2004 Summer Olympics

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Games of the XXVIII Olympiad
Host city Athens, Greece
Nations participating 201[1]
Athletes participating 10,625[1]
Events 301 in 28 sports
Opening ceremony August 13
Closing ceremony August 29
Officially opened by President Konstantinos Stephanopoulos
Athlete's Oath Zoi Dimoschaki
Judge's Oath Lazaros Voreadis
Olympic Torch Nikolaos Kaklamanakis
Stadium Olympic Stadium
Part of the ceremony for the lighting of the Olympic flame.

The 2004 Summer Olympics, officially known as the Games of the XXVIII Olympiad, were held in Athens, Greece from August 13 2004, until August 29 2004. It was the first time since 1896 that the Olympics were held in Greece. 10,625 athletes took part.[1] There were 301 medal events.

Bids[change | change source]

The four other candidate cities were Rome, Cape Town, Stockholm, and Buenos Aires. Six other cities had applied, but were turned down by the IOC in 1996. These cities were Istanbul, Lille, Rio de Janeiro, San Juan, Seville, and Saint Petersburg.[2]

Athens won every round of voting and easily beat Rome in round 5, the final vote. Round 2 was to settle a tie break between Cape Town and Buenos Aires from round 1.

2004 Host City Election — ballot results
City Country Round 1 Round 2 Round 3 Round 4 Round 5
Athens  Greece 32 ... 38 52 66
Rome  Italy 23 ... 28 35 41
Cape Town  South Africa 16 62 22 20
Stockholm  Sweden 20 ... 19
Buenos Aires  Argentina 16 44

Medal count[change | change source]

A map showing countries who took part in the 2004 summer Olympics

The ranking in this table is based on information provided by the International Olympic Committee.[3]

The total number of bronze medals is greater than the total of gold or silver because in boxing and judo, two bronze medals were awarded in each weight class.[4]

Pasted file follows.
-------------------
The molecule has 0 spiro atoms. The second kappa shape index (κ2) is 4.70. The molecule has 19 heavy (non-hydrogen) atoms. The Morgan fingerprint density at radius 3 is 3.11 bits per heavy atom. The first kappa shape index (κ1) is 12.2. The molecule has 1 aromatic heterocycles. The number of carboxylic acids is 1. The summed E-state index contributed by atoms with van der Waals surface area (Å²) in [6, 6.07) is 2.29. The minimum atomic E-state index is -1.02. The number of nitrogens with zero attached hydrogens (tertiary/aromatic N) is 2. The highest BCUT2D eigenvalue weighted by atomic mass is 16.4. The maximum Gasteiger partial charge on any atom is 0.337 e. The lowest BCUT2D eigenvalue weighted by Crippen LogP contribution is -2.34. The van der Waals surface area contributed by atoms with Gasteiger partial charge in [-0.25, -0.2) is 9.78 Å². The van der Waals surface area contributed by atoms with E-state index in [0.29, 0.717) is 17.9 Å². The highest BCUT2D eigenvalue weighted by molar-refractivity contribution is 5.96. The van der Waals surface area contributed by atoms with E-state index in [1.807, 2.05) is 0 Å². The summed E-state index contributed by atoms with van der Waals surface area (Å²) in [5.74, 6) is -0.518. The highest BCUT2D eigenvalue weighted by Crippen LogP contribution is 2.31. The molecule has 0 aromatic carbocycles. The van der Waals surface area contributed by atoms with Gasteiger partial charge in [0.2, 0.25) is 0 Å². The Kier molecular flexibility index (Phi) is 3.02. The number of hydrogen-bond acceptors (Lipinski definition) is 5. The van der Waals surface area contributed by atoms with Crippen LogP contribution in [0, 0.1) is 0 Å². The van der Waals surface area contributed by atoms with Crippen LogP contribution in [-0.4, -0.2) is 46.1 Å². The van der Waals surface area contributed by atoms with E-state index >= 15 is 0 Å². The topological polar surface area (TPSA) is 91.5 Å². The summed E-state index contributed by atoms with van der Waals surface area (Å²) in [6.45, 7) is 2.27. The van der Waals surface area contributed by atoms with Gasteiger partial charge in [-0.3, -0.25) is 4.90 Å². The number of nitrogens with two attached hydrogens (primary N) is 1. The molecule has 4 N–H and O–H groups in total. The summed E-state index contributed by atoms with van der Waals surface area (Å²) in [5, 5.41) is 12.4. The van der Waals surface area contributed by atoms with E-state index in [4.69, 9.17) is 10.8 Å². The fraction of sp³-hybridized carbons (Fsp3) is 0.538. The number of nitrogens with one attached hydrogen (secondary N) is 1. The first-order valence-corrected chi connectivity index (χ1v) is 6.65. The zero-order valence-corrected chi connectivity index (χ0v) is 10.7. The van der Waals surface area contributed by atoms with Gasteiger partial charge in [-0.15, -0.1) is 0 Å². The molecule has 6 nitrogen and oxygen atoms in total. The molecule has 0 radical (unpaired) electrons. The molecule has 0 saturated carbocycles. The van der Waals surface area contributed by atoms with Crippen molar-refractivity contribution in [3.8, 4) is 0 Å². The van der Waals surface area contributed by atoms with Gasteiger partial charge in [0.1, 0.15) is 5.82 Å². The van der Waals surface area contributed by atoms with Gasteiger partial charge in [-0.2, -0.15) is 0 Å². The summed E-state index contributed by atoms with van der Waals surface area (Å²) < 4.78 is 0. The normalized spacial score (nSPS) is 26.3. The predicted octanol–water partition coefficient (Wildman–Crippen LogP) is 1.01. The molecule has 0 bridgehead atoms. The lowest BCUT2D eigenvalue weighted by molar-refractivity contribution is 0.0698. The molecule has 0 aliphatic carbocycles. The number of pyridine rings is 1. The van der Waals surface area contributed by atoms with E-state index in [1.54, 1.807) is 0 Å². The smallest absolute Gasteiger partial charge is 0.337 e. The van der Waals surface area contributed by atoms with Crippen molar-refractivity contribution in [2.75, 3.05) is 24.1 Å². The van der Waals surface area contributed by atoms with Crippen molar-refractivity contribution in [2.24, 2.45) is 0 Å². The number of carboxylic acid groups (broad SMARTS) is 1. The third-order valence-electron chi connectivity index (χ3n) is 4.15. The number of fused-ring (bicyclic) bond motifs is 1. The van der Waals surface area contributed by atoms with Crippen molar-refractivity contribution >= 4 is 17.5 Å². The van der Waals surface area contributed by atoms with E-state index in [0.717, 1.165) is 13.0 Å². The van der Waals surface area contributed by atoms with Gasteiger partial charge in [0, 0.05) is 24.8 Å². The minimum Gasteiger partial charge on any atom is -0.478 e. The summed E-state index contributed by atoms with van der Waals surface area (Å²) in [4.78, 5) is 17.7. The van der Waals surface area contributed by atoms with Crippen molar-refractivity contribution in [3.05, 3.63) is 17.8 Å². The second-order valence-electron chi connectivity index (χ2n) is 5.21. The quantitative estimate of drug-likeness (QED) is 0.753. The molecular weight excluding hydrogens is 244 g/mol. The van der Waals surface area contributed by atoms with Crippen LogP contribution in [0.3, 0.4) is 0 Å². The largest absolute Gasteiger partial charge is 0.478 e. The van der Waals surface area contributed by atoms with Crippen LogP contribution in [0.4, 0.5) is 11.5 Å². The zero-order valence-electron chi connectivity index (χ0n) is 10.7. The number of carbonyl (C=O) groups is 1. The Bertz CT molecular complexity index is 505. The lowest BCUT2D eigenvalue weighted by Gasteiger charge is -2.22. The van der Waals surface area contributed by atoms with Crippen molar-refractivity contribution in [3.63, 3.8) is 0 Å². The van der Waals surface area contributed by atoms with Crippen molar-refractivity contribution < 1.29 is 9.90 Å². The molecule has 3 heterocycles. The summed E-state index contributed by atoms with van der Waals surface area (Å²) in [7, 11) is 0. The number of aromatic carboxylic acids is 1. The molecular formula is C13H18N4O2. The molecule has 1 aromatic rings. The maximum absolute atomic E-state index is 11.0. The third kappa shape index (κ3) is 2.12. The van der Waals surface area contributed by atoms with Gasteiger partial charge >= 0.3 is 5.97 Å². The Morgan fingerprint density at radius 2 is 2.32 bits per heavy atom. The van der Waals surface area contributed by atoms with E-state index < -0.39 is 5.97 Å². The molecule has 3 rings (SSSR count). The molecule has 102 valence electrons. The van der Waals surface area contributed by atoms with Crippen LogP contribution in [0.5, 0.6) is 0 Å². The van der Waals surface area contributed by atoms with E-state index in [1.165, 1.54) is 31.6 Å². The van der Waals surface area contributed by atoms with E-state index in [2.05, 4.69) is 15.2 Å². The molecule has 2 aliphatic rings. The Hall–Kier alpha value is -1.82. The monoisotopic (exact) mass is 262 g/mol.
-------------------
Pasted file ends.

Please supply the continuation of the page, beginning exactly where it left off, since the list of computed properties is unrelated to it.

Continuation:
Countries are ranked firstly by the number of gold medals they have, then by the number of silver, and then by the number of bronze. Where countries have the same number of each type of medal, they are listed alphabetically and given the same ranking.

Medal numbers shown in bold are the highest in their section. Greece, the host nation is highlighted in lavender.

Rank Nation Gold Silver Bronze Total
1 United States United States (USA) 36 39 28 103
2 People's Republic of China China (CHN) 32 17 14 63
3 Russia Russia (RUS) 27 27 38 92
4 Australia Australia (AUS) 17 16 16 49
5 Japan Japan (JPN) 16 9 12 37
6 Germany Germany (GER) 13 16 20 49
7 France France (FRA) 11 9 13 33
8 Italy Italy (ITA) 10 11 11 32
9 South Korea South Korea (KOR) 9 12 9 30
10 United Kingdom Great Britain (GBR) 9 9 12 30
11 Cuba Cuba (CUB) 9 7 11 27
12 Ukraine Ukraine (UKR) 9 5 9 23
13 Hungary Hungary (HUN) 8 6 3 17
14 Romania Romania (ROU) 8 5 6 19
15 Greece Greece (GRE) 6 6 4 16
16 Brazil Brazil (BRA) 5 2 3 10
17 Norway Norway (NOR) 5 0 1 6
18 Netherlands Netherlands (NED) 4 9 9 22
19 Sweden Sweden (SWE) 4 2 1 7
20 Spain Spain (ESP) 3 11 5 19
21 Canada Canada (CAN) 3 6 3 12
22 Turkey Turkey (TUR) 3 3 4 10
23 Poland Poland (POL) 3 2 5 10
24 New Zealand New Zealand (NZL) 3 2 0 5
25 Thailand Thailand (THA) 3 1 4 8